SURF

Robert Potter

Understanding the Effects of AKT Pathway Inhibitors on the Pathogenesis of Mycobacterium Tuberculosis in Macrophages

Mycobacterium tuberculosis manipulates the host response to prevent bactericidal mechanisms and promote its own survival. AKT is one enzyme that has been linked to proliferation of M. tuberculosis within its target. As a serine/threonine protein kinase, AKT is an important enzyme in signal transduction pathways for apoptosis. Inhibition of AKT during infection leads to increase bacterial death. By looking at the downstream effects of the AKT pathway, our goal is to determine, why? This will be accomplished by using site directed mutagenesis to create multiple alterations to the structure of AKT in macrophages and then using inhibitors of AKT, stop the downstream effects at numerous junctures after being infected by a model organism, M. Smegmatis. Western blotting will be used to analyze the AKT signaling. We plan to infect the AKT mutant macrophages with fractionated M. tuberculosis and treat with inhibitors to compare to infection patterns of M. Smegmatis.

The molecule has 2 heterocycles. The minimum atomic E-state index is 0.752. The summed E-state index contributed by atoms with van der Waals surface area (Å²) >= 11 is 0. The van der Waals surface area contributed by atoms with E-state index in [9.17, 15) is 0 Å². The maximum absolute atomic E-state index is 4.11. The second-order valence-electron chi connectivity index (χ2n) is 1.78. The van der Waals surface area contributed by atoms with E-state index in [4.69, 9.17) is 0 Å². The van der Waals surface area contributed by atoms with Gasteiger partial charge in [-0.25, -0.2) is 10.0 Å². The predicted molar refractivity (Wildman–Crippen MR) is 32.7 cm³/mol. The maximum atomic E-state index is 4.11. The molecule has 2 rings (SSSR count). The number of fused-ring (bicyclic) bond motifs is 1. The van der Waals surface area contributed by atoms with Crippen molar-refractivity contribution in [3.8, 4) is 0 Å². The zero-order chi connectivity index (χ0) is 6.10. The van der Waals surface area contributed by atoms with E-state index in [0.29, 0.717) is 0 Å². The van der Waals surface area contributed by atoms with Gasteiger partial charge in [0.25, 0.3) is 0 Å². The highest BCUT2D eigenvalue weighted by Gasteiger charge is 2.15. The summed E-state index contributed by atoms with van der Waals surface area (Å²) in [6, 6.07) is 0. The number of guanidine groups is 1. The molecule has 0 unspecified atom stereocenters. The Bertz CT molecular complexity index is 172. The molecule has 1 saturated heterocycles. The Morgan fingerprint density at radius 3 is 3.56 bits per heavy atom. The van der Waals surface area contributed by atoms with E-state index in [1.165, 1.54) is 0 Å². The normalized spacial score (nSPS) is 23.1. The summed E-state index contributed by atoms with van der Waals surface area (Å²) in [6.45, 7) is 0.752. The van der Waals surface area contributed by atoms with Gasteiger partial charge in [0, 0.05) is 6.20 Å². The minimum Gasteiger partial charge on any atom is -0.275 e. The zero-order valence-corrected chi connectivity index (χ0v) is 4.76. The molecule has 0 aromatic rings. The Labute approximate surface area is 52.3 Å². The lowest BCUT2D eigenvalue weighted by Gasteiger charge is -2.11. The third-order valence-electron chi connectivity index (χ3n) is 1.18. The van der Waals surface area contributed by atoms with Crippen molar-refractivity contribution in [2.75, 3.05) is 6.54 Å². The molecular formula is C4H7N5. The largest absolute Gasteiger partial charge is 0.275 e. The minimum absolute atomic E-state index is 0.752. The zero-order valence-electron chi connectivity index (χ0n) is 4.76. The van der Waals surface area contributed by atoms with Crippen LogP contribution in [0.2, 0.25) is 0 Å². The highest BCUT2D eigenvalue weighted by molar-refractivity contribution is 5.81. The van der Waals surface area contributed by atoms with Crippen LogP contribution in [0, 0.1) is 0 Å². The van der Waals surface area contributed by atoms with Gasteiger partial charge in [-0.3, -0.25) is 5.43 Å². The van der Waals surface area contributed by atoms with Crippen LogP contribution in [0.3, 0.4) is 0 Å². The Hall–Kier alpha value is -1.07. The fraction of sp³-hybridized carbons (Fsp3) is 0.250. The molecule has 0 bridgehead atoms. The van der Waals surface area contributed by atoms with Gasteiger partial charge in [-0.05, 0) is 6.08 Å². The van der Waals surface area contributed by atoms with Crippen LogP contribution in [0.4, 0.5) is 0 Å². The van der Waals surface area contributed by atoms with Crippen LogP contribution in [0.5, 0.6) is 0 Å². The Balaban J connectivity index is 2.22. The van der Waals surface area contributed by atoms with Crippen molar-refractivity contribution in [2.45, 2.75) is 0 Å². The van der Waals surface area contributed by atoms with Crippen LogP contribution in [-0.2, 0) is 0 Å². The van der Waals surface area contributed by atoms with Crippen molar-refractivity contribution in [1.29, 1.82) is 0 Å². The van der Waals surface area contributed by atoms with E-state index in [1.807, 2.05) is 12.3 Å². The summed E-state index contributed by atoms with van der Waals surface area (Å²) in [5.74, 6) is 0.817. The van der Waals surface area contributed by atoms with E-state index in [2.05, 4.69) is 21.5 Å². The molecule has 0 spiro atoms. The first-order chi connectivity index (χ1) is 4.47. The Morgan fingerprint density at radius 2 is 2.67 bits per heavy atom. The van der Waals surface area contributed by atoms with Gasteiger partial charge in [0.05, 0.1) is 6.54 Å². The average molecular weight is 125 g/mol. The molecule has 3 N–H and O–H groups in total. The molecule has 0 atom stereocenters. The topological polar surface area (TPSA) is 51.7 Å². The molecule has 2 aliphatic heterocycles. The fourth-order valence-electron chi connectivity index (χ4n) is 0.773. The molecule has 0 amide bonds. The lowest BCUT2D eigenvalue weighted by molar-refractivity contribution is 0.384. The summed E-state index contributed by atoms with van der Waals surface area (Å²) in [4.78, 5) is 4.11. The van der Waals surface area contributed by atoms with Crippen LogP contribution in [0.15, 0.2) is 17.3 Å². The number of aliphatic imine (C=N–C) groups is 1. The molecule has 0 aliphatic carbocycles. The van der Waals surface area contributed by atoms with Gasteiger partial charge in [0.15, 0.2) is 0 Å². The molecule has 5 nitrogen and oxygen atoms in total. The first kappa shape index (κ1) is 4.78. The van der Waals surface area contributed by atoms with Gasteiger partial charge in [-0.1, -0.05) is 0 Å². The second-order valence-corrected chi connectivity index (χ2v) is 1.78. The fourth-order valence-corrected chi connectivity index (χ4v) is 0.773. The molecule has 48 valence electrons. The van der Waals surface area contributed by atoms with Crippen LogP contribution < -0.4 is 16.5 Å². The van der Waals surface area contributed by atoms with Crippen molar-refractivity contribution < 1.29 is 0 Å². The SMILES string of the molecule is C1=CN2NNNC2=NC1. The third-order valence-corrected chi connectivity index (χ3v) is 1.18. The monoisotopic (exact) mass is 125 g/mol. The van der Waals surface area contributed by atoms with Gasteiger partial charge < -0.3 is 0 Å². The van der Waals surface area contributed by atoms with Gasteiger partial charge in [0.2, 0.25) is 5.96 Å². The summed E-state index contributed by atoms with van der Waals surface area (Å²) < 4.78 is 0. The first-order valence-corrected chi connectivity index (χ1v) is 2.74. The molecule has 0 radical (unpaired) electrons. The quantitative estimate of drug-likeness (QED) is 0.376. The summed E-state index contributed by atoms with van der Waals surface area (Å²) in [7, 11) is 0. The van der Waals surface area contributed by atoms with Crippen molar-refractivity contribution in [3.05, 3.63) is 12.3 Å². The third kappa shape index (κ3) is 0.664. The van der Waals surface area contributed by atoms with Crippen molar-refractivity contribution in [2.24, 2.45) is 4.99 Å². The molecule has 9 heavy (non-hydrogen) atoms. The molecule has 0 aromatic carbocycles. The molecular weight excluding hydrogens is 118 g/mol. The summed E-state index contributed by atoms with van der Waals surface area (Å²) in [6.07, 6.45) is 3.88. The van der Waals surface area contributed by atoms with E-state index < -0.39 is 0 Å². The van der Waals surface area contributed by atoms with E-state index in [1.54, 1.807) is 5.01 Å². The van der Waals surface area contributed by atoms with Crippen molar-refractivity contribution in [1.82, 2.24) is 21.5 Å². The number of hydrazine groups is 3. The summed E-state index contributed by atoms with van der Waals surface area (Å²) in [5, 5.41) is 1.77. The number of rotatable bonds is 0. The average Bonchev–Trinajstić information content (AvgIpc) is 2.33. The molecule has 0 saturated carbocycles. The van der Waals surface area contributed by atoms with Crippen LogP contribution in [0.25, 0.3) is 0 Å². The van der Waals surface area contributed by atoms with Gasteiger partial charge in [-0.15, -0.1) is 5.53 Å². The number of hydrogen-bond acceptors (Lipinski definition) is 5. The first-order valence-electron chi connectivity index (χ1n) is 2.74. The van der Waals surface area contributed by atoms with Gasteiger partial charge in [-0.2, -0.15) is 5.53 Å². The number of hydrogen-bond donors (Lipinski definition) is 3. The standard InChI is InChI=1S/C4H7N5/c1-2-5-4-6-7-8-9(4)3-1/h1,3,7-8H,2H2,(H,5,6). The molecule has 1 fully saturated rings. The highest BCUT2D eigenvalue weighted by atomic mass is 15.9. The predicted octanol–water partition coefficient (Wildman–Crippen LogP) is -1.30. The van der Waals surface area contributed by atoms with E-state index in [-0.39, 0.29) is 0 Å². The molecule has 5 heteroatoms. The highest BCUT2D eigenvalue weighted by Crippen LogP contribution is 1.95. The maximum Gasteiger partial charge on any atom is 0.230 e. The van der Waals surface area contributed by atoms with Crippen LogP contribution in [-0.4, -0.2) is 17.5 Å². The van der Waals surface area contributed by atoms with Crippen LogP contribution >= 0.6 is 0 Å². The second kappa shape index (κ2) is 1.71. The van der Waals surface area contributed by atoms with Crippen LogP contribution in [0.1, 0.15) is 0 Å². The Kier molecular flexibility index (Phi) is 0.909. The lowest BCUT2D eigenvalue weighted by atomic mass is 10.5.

Message to Sponsor

The SURF Rose Hills experience has given me a chance to dive full time into scientific investigation with a peace of mind-knowing that the cost of living for the summer will be more than adequately financed. I would like to thank the Rose Hills sponsors for funding my personal needs as well as giving additional money to my lab so that I can apply my knowledge from Cal in a meaningful way. I would also like to thank my research mentors Dr. Sarah Stanley and Dr. Kim Sogi for the opportunity to work in such a fascinating field.
  • Major: Molecular and Cell Biology
  • Sponsor: Rose Hills Foundation
  • Mentor: Sarah Stanley, Public Health